Night of One-Acts goes wonderfully

Zachary Schwartz ('10)/ Eastside Humor Editor

On Saturday, May 8th 2010 at 6 pm, Cherry Hill High School East hosted the annual One-Act Play and spring 48-Hour Film festivals. During this event, audience members were shown six student-directed and produced (and in one case student-written) one-act plays. In between plays, those in the packed East auditorium were treated to 4 short films written and directed by students. Those competing in the 48-hour film festival needed to complete a film within 48 hours about “the adopt a pet project” which also uses a pet carrier as a prop and contains the line “You can lead a horse to water but you can’t make it drink, you can elect a person to congress but you can’t make him think”, sung with guitar or banjo accompaniment.

The top two plays, chosen by a committee of three judges, were: In 2nd place;“Making Nice”, a play about a theatre company’s struggle to deal with an abusive director, directed by Zach Siegel (‘11), and in 1st place: “O FortunaCom” which follows one man’s experience at his new job giving people misfortune , written and directed by Kyle Levine (‘10) . These two plays will perform at the Bucks County Playhouse in NewHope to compete in the tri-county Papermill One-act play competition. Four other plays were performed as well:

  • “Imperfect Proposal”, directed by Shari Rosen (‘10) follows a young man’s many thwarted attempts to propose to his girlfriend.
  • “Lunch”, directed by Shayna Penn (‘10) deals with two outcast’s struggles to fit in, in a lunchroom where they are continuously tormented, as well as their fantasies of what their lives will be like after high school.
  • “Gotta Get Pumped!”, directed by Matt Bennet (‘10) chronicles a young teen’s struggle with body image issues.
  • “God”, directed by Sean Owens (‘10) is a play about an actor and a playwright who are aware that they are characters in a play, and engage in meta-humor for the duration of the show.

Levine, who was the only director to write a play from scratch, was overjoyed and surprised to see his show taking the top honors for the evening, saying “I never thought this would come out of what started as a joke, and me sitting at my computer with a cup of coffee just writing for two months. I mean, I’ve got trophies akimbo and I feel great.”

Awards were also presented to those competing in the film festival.The award for best director was given to Justin Horowitz (‘10) for his film The Project, while the award for Best Film was given to Loose Fur’s Animal Shelter; edited, written produced and directed by Max Gutbezahl (‘10) and his girlfriend Grace Buttery (Drexel University class of 2013).  Although five films were listed in the program, Sean Owen’s (‘10) film A Pleasant Sunday Stroll experienced technical difficulties and was not shown. There were two other films in the competition. One was Little Shop of Condors, edited and directed by Jared Widman (‘10) and written by Widman and Jason Cominetto (‘10). The other was Shenanigans: Rise to Fame; edited, written produced and directed by Geoff Alterman (‘10).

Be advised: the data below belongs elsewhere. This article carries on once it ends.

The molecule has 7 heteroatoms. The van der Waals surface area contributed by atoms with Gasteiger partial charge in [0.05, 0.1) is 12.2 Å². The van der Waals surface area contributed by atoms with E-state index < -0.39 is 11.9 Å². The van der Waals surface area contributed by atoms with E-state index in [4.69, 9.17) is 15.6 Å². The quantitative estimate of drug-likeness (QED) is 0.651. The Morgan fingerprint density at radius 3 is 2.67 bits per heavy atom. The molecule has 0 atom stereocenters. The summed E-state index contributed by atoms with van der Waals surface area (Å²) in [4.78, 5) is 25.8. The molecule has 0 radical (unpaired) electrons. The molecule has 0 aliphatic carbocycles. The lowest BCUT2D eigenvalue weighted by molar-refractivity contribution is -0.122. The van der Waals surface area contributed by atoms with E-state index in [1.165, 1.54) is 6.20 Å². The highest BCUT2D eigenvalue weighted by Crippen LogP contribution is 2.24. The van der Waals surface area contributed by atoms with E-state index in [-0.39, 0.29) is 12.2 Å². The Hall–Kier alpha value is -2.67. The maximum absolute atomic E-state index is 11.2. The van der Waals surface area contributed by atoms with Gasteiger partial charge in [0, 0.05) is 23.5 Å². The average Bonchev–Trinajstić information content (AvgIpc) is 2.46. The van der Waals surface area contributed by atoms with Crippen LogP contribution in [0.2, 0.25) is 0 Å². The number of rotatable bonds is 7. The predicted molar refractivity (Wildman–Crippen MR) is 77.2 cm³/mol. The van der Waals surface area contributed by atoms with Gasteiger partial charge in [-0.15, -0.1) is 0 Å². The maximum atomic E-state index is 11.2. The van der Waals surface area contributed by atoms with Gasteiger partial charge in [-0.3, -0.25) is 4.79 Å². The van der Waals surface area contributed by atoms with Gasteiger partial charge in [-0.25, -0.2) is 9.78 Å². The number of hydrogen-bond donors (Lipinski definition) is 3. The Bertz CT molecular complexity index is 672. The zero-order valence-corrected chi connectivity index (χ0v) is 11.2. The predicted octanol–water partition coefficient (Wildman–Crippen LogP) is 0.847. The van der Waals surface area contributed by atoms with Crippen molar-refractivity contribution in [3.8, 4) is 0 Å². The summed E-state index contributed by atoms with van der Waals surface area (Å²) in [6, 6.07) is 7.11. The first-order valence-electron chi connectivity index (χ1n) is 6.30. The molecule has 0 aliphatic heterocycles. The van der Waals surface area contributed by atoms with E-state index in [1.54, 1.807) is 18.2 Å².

Gutbezahl said “I’m so happy to win. I don’t usually win any awards at these film festivals, so it’s great to not only win one, but to win it for Best film. I’m so proud of my cast and crew. I’m just really happy.”

Widman was unfazed after his film failed to win the competition, smiling and jokingly saying “I was disappointed in my lack of winningness… My film was the best; don’t tell nobody”.

The awards ceremony was about more than announcing the winners of the competition; this final leg of the evening was used to present students with scholarships and other awards for theater-related excellence. The Kyle Sattin Scholarship award was presented to Penn, as well as Brett Israel (‘10). Following this, the Cherry Hill Theatre Alumni Scholarship award was presented to Alyssa Zell (‘10) and Jennifer Donsky (‘10).

Tom Weaver, head of East’s theatre department then presented the Thespis awards. These awards commended those students who performed exceptionally well in the past year. The results are as follows:

  • Best Supporting Actor: Justin Parker (‘10) for the role of Sancho in Man of La Mancha
  • Best Supporting Actress: Shari Rosen (‘10) for the role of a housekeeper in Man of La Mancha and Namarah McCall (‘11) for the role of Titania in A Midsummer Night’s Dream
  • Best Actress: Ariel Sosland (‘11) and Erica Cavaliere (‘10) for the role of Aldonza in Man of La Mancha
  • Best Actor: Lucas Kappler (’10) and Ian Parker (’11) for the role of Don Quixote in Man of La Mancha.
  • Thespian of the year: Shayna Penn (‘10) and Brett Israel (‘10)

Many other miscellaneous awards and accolades were presented to the cast and crews of each show. After the awards concluded, judges remained in the auditorium to allow actors, directors and all others involved in the shows to have their plays critiqued.

Film Festival coordinator Charles Musumeci was pleased with the response the films received at the competition. “I’m very happy with how the night went,” he said. “All of the films were really well received, I think. And it was good to play them for a crowd like the one at One-acts.”

Overall, the night seemed to be a complete success. “I think it was wonderfully fun,” Technical Advisor Pete Gambino said. “It’s fun to see students putting so much passion into something they care about. It really shows.”